• Likewise, the thick blanket sands aquifers and alluvial aquifers can represent regional flow systems.
semi consolidated aquifers
Semi-consolidated aquifers consist of sand interbedded with silt, clay, and minor carbonate.

The aquifers are typically of fluvial, deltaic, and shallow marine origin.

The varied depositional environments of these sediments have caused complex interbedding of fine and coarse-grained materials.

Accordingly, some aquifers are thin and local whereas others are thick and may extend over hundreds of square kilometres.

The Ravenscrag Formation is a Saskatchewan example of a semi-consolidated aquifer.

Semi-consolidated Aquifers
semi consolidated aquifer properties
Semi-consolidated Aquifer Properties
  • Porosity is intergranular, and the hydraulic conductivity of the aquifers is moderate to high.
  • The aquifers form thick extensive wedges of sediment.
  • Wedges tend to dip away from topographically high erosional source areas.
  • Aquifer thicknesses can reach several hundred metres.
semi consolidated aquifer flow systems
Semi-consolidated Aquifer Flow Systems
  • Numerous local aquifers can be grouped into a few regional aquifer systems that contain groundwater flow systems of local, intermediate, and regional scale.
  • In topographically high recharge areas aquifers are unconfined but become confined in the downdip direction.
  • Discharge is by upward leakage to shallower aquifers or to saltwater bodies in coastal areas.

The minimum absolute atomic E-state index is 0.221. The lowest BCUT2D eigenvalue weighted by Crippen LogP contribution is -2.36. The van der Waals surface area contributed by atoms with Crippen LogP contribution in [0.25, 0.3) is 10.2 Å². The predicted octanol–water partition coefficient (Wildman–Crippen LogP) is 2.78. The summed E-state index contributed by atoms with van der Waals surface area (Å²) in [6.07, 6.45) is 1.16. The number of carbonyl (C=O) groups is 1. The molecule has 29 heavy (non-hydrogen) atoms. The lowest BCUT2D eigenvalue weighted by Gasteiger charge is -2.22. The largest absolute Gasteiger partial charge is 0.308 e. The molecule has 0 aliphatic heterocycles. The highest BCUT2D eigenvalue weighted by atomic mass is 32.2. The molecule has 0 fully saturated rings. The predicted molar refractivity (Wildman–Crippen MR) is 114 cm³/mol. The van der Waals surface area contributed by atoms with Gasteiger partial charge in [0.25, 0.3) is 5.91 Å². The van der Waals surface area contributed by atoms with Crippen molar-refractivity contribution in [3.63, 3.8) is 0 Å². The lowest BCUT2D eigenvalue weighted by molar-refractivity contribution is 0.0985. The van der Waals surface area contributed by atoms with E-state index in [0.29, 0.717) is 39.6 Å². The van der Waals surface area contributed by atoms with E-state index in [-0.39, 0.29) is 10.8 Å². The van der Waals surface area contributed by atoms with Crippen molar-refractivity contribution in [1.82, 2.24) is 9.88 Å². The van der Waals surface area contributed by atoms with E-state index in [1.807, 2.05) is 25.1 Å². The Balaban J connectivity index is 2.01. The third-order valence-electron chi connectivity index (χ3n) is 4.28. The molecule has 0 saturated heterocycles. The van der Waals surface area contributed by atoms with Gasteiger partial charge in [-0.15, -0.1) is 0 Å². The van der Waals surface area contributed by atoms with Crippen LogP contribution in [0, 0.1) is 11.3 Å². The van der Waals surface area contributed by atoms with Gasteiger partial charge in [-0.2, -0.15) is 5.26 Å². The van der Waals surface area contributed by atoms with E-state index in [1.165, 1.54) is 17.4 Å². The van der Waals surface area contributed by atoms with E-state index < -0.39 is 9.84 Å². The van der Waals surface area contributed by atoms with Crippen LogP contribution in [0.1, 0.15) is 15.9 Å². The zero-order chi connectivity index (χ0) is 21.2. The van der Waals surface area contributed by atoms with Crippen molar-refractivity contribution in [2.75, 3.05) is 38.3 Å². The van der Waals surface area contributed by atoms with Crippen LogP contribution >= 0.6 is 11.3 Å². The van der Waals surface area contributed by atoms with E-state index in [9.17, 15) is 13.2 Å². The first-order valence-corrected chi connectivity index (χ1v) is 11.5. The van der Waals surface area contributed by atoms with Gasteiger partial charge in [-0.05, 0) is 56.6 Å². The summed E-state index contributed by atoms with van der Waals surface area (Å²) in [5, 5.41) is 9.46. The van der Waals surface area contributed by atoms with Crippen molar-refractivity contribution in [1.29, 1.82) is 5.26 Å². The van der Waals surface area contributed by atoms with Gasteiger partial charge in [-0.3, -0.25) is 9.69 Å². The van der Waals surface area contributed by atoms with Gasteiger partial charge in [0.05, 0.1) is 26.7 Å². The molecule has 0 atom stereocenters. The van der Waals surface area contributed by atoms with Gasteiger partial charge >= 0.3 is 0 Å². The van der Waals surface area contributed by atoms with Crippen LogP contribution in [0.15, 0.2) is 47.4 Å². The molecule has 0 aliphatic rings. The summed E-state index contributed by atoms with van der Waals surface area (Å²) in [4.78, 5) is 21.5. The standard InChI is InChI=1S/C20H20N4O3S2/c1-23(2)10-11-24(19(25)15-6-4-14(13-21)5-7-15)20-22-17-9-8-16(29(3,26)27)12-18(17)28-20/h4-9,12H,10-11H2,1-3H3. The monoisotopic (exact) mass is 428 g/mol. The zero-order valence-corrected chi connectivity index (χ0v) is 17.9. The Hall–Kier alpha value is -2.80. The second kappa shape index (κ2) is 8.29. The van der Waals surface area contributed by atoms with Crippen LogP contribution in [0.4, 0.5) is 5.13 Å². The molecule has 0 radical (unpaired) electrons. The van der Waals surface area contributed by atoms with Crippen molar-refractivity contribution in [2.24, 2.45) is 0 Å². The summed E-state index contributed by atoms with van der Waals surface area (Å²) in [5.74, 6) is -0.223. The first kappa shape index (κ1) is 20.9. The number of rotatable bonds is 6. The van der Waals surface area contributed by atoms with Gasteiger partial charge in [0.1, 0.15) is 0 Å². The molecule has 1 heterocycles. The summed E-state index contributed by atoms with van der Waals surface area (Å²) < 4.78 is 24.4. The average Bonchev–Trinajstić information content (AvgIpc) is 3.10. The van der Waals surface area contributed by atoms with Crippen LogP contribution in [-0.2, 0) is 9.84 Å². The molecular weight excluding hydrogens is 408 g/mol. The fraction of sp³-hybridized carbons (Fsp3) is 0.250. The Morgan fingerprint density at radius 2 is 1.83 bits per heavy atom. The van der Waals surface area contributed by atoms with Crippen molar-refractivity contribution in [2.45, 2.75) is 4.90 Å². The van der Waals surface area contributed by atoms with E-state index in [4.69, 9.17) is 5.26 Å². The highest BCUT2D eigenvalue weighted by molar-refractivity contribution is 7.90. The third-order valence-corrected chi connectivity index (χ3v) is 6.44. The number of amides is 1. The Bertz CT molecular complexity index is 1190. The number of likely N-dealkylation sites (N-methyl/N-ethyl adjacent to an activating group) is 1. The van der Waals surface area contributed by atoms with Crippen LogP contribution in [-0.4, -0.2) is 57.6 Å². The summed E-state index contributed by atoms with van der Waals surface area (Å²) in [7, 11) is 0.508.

• Because flow is sluggish near the ends of regional flow paths, the aquifers commonly contain unflushed saline water in their deeply buried, downdip extremities.
sandstone aquifers
Secondary openings, such as joints and fractures, along with bedding planes, typically transmit most of the groundwater in bedrock sandstone aquifers.

Sandstone retains only a small part of the intergranular pore space that was present before the rock was consolidated.

Compaction and cementation greatly reduce the primary pore space.

The Mannville Formation is a Saskatchewan example of a consolidated sandstone aquifer.

Sandstone Aquifers
sandstone aquifer properties
Sandstone Aquifer Properties
  • The hydraulic conductivity of cemented sandstone aquifers is low to moderate.
  • Transmission is primarily through fractures although primary porosity may continue to contribute to storage.
  • Because bedrock sandstones extend over large areas, these aquifers can often provide large amounts of water.